Bring Me the Head of Machine Gun Woman Review



Quentin Tarantino and Robert Rodriguez carved careers out of their bloody homages to late 60’s and early 70’s cinema, as films such as Reservoir Dogs (1992) and From Dawn Till Dusk (1996), successfully balanced elements of contemporary horror and action cinema with subversive narratives and good ol’ blood splattered violence. Gradually the balancing act performed by directors has waned, and today’s exploitation flicks closely mirror the depraved and often absurd original examples of the sub-genre’s earliest incarnations. Even Tarantino and Rodriguez threw caution to the wind with 2007’s Grindhouse: a collection of pictures and their accompanying ‘fake trailer segments’ which opened the door for perhaps the most recognisable character of modern tongue-in-cheek shock cinema, Danny Trejo’s Machete.

These parodies of parodies have somehow managed to not only increase in volume of release, but gratuity and shocking content – a fact anyone who has viewed Jason Eisener’s Hobo with a Shotgun (2011) can attest to. The problem with such pictures is that it is often difficult to recognise where the storytelling begins and the ultra-violence ends – such eye gouging, intestine stripping content has become rather overused, and ultimately increasingly boresome in the process. Thankfully, Ernesto Díaz Espinoza’s Bring me The Head of Machine Gun Woman has chosen not to completely relinquish a sensical narrative and sense of style in favour of a series of shlocky set pieces – providing elements of both vast exploitation worlds.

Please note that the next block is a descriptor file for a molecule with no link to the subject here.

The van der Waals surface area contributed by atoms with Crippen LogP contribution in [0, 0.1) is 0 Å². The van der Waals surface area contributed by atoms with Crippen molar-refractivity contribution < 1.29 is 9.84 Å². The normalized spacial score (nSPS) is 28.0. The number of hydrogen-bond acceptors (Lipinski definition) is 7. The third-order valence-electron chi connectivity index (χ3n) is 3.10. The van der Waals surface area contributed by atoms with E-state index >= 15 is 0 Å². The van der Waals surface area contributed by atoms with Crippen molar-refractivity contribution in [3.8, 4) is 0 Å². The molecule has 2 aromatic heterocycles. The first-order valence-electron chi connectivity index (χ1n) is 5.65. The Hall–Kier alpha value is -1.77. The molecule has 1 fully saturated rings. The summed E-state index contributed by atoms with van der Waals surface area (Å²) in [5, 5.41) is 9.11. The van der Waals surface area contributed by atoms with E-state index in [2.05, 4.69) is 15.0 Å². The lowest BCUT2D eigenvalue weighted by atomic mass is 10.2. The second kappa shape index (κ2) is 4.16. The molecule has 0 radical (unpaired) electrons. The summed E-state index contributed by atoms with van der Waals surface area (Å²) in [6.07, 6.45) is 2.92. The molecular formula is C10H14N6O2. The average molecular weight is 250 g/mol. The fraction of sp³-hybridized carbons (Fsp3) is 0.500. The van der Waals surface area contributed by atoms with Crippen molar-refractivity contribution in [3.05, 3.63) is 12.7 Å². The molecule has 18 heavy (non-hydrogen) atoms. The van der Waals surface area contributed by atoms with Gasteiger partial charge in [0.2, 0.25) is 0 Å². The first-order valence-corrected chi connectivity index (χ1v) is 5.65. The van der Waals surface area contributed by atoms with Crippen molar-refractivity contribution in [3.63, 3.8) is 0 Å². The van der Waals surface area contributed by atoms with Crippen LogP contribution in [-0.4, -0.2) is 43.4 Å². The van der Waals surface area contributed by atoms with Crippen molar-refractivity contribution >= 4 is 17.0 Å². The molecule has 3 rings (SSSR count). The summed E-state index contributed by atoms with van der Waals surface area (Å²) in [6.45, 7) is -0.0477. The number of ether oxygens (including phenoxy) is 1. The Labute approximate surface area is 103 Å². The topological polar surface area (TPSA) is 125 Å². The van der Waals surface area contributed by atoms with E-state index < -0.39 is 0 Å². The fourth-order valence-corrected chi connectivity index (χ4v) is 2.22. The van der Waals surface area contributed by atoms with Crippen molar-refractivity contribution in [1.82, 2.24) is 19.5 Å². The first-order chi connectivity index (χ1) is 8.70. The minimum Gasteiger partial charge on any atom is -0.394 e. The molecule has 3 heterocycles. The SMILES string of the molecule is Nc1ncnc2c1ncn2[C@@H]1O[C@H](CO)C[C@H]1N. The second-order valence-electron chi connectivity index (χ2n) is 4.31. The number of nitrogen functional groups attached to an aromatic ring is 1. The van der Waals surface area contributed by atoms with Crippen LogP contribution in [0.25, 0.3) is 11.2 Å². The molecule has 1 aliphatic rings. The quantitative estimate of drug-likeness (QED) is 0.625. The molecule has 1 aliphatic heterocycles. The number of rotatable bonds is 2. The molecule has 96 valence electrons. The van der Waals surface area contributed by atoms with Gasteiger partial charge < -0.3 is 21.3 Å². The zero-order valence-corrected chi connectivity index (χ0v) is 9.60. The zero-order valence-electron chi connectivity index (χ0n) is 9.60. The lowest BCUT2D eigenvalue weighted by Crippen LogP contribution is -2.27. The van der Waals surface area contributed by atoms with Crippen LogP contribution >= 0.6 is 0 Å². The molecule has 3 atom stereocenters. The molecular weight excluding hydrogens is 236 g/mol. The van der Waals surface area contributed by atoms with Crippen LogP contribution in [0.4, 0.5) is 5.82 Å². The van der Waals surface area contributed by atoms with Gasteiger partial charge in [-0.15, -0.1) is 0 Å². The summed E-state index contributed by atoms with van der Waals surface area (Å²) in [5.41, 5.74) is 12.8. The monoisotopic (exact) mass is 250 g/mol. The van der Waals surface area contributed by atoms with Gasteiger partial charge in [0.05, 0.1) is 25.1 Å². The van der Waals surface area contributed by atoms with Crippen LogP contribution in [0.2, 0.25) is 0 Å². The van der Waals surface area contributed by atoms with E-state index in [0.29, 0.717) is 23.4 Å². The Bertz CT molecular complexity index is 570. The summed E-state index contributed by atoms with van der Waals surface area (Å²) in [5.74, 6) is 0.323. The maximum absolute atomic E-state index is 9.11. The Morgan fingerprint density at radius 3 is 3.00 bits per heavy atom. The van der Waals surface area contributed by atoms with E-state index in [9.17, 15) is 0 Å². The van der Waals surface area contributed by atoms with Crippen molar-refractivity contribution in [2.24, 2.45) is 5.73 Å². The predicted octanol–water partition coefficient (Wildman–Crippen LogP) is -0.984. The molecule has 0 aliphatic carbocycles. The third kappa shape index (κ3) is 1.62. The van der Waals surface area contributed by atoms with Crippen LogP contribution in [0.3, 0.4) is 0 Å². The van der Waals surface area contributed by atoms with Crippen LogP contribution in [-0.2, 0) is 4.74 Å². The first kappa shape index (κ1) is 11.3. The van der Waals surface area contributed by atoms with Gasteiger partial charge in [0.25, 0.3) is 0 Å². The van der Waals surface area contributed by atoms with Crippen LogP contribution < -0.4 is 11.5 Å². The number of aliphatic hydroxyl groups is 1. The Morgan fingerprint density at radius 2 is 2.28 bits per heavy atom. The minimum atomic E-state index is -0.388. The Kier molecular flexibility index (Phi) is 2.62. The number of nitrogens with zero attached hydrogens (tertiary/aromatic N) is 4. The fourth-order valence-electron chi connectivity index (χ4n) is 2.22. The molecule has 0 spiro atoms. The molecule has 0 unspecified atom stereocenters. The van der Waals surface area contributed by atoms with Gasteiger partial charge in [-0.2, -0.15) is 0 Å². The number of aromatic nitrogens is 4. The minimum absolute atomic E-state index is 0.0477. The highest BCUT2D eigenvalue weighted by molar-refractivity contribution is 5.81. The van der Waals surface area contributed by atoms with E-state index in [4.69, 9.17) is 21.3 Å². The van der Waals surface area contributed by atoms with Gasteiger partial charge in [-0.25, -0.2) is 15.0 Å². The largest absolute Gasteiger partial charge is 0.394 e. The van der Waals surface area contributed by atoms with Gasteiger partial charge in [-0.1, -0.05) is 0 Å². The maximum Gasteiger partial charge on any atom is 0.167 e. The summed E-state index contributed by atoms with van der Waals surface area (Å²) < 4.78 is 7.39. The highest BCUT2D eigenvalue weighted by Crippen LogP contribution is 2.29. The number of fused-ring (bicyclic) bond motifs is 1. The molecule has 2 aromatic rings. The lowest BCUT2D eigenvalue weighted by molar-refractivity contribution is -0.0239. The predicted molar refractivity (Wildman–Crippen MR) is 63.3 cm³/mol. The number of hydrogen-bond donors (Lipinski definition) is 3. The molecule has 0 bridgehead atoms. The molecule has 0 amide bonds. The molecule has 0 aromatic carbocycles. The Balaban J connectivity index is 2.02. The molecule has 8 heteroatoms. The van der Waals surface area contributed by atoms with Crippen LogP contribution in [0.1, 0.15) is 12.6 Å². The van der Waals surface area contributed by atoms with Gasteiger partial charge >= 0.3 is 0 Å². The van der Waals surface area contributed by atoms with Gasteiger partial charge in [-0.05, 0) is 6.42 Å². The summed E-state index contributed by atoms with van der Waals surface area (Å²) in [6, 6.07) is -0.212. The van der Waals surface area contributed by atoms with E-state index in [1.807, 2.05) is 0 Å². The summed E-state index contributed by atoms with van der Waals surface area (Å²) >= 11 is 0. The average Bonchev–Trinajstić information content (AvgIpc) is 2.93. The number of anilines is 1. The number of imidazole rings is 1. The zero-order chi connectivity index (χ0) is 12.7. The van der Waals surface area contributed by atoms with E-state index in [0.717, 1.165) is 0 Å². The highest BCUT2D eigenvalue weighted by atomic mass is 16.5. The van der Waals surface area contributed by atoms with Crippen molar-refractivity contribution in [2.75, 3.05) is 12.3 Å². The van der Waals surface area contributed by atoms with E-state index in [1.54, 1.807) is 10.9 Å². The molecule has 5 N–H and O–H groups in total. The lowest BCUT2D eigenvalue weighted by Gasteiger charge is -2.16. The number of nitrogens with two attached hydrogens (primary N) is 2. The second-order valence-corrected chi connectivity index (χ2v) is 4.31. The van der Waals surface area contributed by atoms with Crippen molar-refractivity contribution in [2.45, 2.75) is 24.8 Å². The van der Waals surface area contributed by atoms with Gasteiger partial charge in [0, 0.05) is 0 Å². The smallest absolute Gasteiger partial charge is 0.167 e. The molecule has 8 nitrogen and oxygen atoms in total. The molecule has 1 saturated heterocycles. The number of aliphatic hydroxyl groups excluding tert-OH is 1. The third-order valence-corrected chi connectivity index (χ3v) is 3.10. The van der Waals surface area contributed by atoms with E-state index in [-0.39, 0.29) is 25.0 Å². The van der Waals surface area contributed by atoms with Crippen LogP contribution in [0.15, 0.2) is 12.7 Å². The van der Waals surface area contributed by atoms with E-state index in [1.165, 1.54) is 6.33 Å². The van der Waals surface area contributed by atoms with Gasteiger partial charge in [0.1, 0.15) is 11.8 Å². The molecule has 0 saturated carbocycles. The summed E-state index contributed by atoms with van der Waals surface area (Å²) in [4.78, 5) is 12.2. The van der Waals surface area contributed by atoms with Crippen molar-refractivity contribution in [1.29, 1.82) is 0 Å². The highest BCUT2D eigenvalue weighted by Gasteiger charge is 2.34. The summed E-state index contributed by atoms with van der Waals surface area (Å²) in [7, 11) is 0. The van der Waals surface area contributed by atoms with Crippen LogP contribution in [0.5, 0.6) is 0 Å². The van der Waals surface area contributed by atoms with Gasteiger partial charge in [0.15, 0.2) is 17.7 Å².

The main issue of this multiple assassin battle royal is that beyond its female protagonist it doesn’t provide its own signature of originality. Aesthetic wise, it borrows all the familiar exploitation tropes; freeze-frame character introductions; a faux film grain; and a genre bending soundtrack loaded with 80’s synth and Spanish guitar. These elements may well be implemented to a high technical standard but you quickly tire of their presence. Furthermore the utilisation of Grand Theft Auto-esque shots and title cards to mark story progress immediately date the picture, as it mimics a series which itself has proven to be far more sophisticated of late in terms of characterisation and storytelling. Despite her hokey outfit Machine Gun Woman is at its best when said tooled up female is onscreen. Fernanda Urrejola successfully fills the leather knee-highs of Espinoza’s unique femme fatale with a strong performance which rescues the picture. Despite its many shortcomings Bring me The Head of Machine Gun Woman is a welcome return to a more thoughtful form of exploitation. If next time Espinoza can bring more of his own ideas to the table he may still prove a serious contender.

Bring Me the Head of Machine Gun Woman is available on DVD & Blu-ray now courtesy of Clear Vision. Order your copy here

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